Hackaday Prize Entry: The Minimalist Z80 Computer

The best projects always seem to come from eBay. A few weeks ago, we found a few tiles meant for gigantic LED panel installations, and fifty bucks got you ten tiles. That eBay auction is now sold out. A while ago, [Just4Fun] realized he could build a Z80 microcomputer with $4 worth of parts from everyone’s favorite online auction house. The result is a $4 Z80 home computer, and a great Hackaday Prize entry to boot.

So, what do he need to build a retrocomputer loaded up with Forth, CP/M, and Basic? A CPU is a necessity, and [Just4Fun] found a Z80 (technically a Z84C00) for just a bit more than a dollar. A computer will need some RAM too, and a 128 kiB parallel SRAM was just the ticket for another dollar.

Here’s where things get a bit more interesting. Where the retrocomputers of yore were loaded up with glue logic, PLAs, or other weird chips, modern technology has come a long way. Instead of a massive amount of glue, [Just4Fun] is using an ATmega32A for all the I/O, address decoding, and a serial terminal.

The ATmega thrown into this cornucopia of vintage chips is itself more than a decade old, but it does have 40 pins and 32 kiB of Flash. That’s enough to ‘virtualize’ all the peripherals you’d need on a Z80 bus and provide the clock signal for the rest of the computer.

This home computer was originally designed and laid out on a solderless breadboard, but [WestfW] managed to stuff this all onto a small PCB. That’s a cheap computer that gets you all the retrocomputing goodies, and it’s something that’s just random enough to be a perfect entry for the Anything Goes portion of the Hackaday Prize.

22 thoughts on “Hackaday Prize Entry: The Minimalist Z80 Computer

  1. > So, what do he need to build a retrocomputer loaded up with Forth, CP/M, and Basic?

    should be

    So, what does he need to build a retrocomputer loaded up with Forth, CP/M, and Basic?

    1. You type them in, or have them transferred from the “host” computer. Not at all unlike the diskless old-time Z80, actually.
      Come to think of it, that’s a good candidate for a modification; the ATmega might have some leftover flash space big enough to hold a reasonable basic program, and Forth “screens” would be particularly easy to implement. There is a replacement Atmega32a bootloader that permits applications to write to flash…

      1. Yes. A newer OptiBoot allows that now. But I’d prefer to add the EEPROMs then (or some 25Q$xyzzy flash or battery backed 23LCV1024) instead and use them without CP/M. In general I don’t like using a MCU’s flash for FS-like storage. Or just go CP/M…
        I’m still waiting for some parts to build the Z80-MBC… so there is time to hunt for more ideas while waiting…

    1. Agree. I’ve done the same with a 6502 and a ATmega128 (Using the ATmega128 as 15K of RAM too!) but after a while I wanted a “purer” system and went for the traditional 32K+32K with discrete decoding logic. Still, nice system.

  2. There is a bit of an issue with this project, and that’s that you have to cheat with the math to end up at $4.I touched on this issue in another place as well… you have to ignore shipping costs entirely, buy from lowest-bidder eBay sellers internationally (HK), and you have to use exactly the parts listed out — no substitutions. If the part isn’t available, you lose out and you pay more. With shipping factored in, it winds up being more like $10-15 anyways — which, I admit, is nothing to sneeze at — but it’s not $4.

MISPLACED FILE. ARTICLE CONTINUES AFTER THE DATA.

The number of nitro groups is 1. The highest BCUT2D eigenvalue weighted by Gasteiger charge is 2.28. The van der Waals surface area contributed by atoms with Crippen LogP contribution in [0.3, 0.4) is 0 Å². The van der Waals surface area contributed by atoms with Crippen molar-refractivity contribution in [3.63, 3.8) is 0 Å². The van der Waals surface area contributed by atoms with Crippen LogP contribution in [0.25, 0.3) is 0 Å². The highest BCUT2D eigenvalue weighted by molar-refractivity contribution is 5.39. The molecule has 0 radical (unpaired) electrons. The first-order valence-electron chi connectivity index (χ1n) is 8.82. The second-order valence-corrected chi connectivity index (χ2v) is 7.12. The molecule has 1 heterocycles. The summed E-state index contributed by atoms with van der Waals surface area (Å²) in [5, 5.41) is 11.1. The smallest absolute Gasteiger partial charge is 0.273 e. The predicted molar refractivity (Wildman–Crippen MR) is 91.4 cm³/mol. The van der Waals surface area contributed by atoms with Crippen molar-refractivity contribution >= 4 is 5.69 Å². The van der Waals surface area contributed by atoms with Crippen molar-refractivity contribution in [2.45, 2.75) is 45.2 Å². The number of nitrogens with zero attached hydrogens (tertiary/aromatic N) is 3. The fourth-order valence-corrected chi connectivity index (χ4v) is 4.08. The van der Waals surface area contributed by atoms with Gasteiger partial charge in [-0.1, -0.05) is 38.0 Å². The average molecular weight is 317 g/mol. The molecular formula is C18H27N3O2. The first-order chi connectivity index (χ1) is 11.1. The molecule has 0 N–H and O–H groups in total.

Note: I’m not on a grind here because he won and I lost. I’m 99% over that, and the 1% that’s left ain’t got to do with this. I’m on a grind here because the advertised math has to be /extremely/ fuzzy in order to work, and I don’t think that that’s honest. Hackaday should be better than that.

      1. Picking nits here, but… The Z80 there has a $2.50 shipping charge, Atmega has $1.68, Static ram has $2.50 and the 74hc00n has $1.85 shipping. Total of $8.53 shipping on those parts. Plus the $4.13 to purchase. Still, it’s not like it’s going to break the bank. The other tough part is going to be ordering the pcbs unless you just build it on a breadboard that you already have.

          1. I suspect your location must have something to do with it. From the USA it is showing ePacket shipping charges from China for every one of those links. I didn’t make those numbers up out of nowhere.

  3. “Where the retrocomputers of yore were loaded up with glue logic, PLAs, or other weird chips, modern technology has come a long way. Instead of a massive amount of glue, [Just4Fun] is using an ATmega32A for all the I/O, address decoding, and a serial terminal.”

    We’ve also got CPLD’s and FPGAs that we could be using instead of microcontrollers that have enough power to emulate the host system.

    1. This is an interesting emotional journey. When the FPGA you’re using for glue logic (and why not put an SPI master and a UART in while you’re at it?) can be configured as the vintage CPU core as well, are you tempted to ditch the discrete CPU and move it in to the FPGA? From there you’re only a short step from emulation in software. Maybe such projects can be placed on a sliding scale of “purity” and you need to be happy where your project is located on that scale.

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